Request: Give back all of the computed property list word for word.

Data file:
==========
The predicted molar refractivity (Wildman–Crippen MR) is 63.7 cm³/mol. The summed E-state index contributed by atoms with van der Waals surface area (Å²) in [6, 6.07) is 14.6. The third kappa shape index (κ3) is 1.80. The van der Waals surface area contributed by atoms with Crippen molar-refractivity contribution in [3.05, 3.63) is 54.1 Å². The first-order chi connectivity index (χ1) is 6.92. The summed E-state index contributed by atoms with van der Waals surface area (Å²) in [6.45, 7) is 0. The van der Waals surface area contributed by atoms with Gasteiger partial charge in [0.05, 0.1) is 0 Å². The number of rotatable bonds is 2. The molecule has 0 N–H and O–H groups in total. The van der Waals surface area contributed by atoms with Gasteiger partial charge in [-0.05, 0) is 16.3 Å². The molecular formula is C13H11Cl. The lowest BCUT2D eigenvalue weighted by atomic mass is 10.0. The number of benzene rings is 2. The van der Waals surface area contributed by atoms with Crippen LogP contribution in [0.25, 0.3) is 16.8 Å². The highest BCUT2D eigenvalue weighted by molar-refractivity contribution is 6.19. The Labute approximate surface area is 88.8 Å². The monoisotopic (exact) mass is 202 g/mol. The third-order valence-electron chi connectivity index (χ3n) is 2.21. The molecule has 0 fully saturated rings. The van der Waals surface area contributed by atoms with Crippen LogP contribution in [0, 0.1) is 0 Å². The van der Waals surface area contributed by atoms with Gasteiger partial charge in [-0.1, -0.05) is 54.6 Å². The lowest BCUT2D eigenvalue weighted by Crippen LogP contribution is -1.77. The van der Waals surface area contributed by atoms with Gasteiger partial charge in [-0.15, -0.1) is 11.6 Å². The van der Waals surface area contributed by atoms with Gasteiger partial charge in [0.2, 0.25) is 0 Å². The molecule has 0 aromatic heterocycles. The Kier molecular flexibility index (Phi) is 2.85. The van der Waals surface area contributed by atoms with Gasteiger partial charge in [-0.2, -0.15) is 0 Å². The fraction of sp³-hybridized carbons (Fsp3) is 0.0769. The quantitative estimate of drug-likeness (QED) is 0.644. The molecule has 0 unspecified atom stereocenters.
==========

The predicted molar refractivity (Wildman–Crippen MR) is 63.7 cm³/mol. The summed E-state index contributed by atoms with van der Waals surface area (Å²) in [6, 6.07) is 14.6. The third kappa shape index (κ3) is 1.80. The van der Waals surface area contributed by atoms with Crippen molar-refractivity contribution in [3.05, 3.63) is 54.1 Å². The first-order chi connectivity index (χ1) is 6.92. The summed E-state index contributed by atoms with van der Waals surface area (Å²) in [6.45, 7) is 0. The van der Waals surface area contributed by atoms with Gasteiger partial charge in [0.05, 0.1) is 0 Å². The number of rotatable bonds is 2. The molecule has 0 N–H and O–H groups in total. The van der Waals surface area contributed by atoms with Gasteiger partial charge in [-0.05, 0) is 16.3 Å². The molecular formula is C13H11Cl. The lowest BCUT2D eigenvalue weighted by atomic mass is 10.0. The number of benzene rings is 2. The van der Waals surface area contributed by atoms with Crippen LogP contribution in [0.25, 0.3) is 16.8 Å². The highest BCUT2D eigenvalue weighted by molar-refractivity contribution is 6.19. The Labute approximate surface area is 88.8 Å². The monoisotopic (exact) mass is 202 g/mol. The third-order valence-electron chi connectivity index (χ3n) is 2.21. The molecule has 0 fully saturated rings. The van der Waals surface area contributed by atoms with Crippen LogP contribution in [0, 0.1) is 0 Å². The van der Waals surface area contributed by atoms with Gasteiger partial charge in [-0.1, -0.05) is 54.6 Å². The lowest BCUT2D eigenvalue weighted by Crippen LogP contribution is -1.77. The van der Waals surface area contributed by atoms with Gasteiger partial charge in [-0.15, -0.1) is 11.6 Å². The van der Waals surface area contributed by atoms with Gasteiger partial charge in [0.2, 0.25) is 0 Å². The molecule has 0 aromatic heterocycles. The Kier molecular flexibility index (Phi) is 2.85. The van der Waals surface area contributed by atoms with Gasteiger partial charge in [-0.2, -0.15) is 0 Å². The fraction of sp³-hybridized carbons (Fsp3) is 0.0769. The quantitative estimate of drug-likeness (QED) is 0.644. The molecule has 0 unspecified atom stereocenters.